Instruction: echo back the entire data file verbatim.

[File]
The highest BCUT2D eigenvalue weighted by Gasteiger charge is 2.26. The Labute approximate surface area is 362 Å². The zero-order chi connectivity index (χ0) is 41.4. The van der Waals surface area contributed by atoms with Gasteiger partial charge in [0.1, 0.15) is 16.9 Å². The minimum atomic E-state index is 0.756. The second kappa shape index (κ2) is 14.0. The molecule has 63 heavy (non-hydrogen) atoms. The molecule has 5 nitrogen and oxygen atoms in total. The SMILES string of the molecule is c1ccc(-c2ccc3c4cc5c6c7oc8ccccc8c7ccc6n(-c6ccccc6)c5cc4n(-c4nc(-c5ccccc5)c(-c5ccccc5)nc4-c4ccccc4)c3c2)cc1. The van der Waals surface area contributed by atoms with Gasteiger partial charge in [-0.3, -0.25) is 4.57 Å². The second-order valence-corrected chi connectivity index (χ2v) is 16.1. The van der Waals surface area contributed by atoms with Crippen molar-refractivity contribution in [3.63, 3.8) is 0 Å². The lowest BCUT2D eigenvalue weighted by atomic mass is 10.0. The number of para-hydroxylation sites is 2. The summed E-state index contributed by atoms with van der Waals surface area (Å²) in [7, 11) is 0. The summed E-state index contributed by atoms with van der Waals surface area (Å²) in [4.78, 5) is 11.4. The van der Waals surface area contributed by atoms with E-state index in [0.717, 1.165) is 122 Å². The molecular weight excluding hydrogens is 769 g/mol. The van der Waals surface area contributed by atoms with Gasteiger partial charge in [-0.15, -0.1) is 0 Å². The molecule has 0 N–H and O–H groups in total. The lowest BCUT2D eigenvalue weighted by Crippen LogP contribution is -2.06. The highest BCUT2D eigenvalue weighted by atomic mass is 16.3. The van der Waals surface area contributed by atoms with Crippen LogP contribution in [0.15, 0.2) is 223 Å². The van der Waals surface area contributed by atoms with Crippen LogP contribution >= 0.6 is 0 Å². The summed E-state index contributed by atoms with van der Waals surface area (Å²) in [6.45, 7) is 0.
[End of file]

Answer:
The highest BCUT2D eigenvalue weighted by Gasteiger charge is 2.26. The Labute approximate surface area is 362 Å². The zero-order chi connectivity index (χ0) is 41.4. The van der Waals surface area contributed by atoms with Gasteiger partial charge in [0.1, 0.15) is 16.9 Å². The minimum atomic E-state index is 0.756. The second kappa shape index (κ2) is 14.0. The molecule has 63 heavy (non-hydrogen) atoms. The molecule has 5 nitrogen and oxygen atoms in total. The SMILES string of the molecule is c1ccc(-c2ccc3c4cc5c6c7oc8ccccc8c7ccc6n(-c6ccccc6)c5cc4n(-c4nc(-c5ccccc5)c(-c5ccccc5)nc4-c4ccccc4)c3c2)cc1. The van der Waals surface area contributed by atoms with Gasteiger partial charge in [-0.3, -0.25) is 4.57 Å². The second-order valence-corrected chi connectivity index (χ2v) is 16.1. The van der Waals surface area contributed by atoms with Crippen molar-refractivity contribution in [3.63, 3.8) is 0 Å². The lowest BCUT2D eigenvalue weighted by atomic mass is 10.0. The number of para-hydroxylation sites is 2. The summed E-state index contributed by atoms with van der Waals surface area (Å²) in [7, 11) is 0. The summed E-state index contributed by atoms with van der Waals surface area (Å²) in [4.78, 5) is 11.4. The van der Waals surface area contributed by atoms with E-state index in [0.717, 1.165) is 122 Å². The molecular weight excluding hydrogens is 769 g/mol. The van der Waals surface area contributed by atoms with Gasteiger partial charge in [-0.15, -0.1) is 0 Å². The molecule has 0 N–H and O–H groups in total. The lowest BCUT2D eigenvalue weighted by Crippen LogP contribution is -2.06. The highest BCUT2D eigenvalue weighted by atomic mass is 16.3. The van der Waals surface area contributed by atoms with Crippen LogP contribution in [0.15, 0.2) is 223 Å². The van der Waals surface area contributed by atoms with Crippen LogP contribution >= 0.6 is 0 Å². The summed E-state index contributed by atoms with van der Waals surface area (Å²) in [6.45, 7) is 0.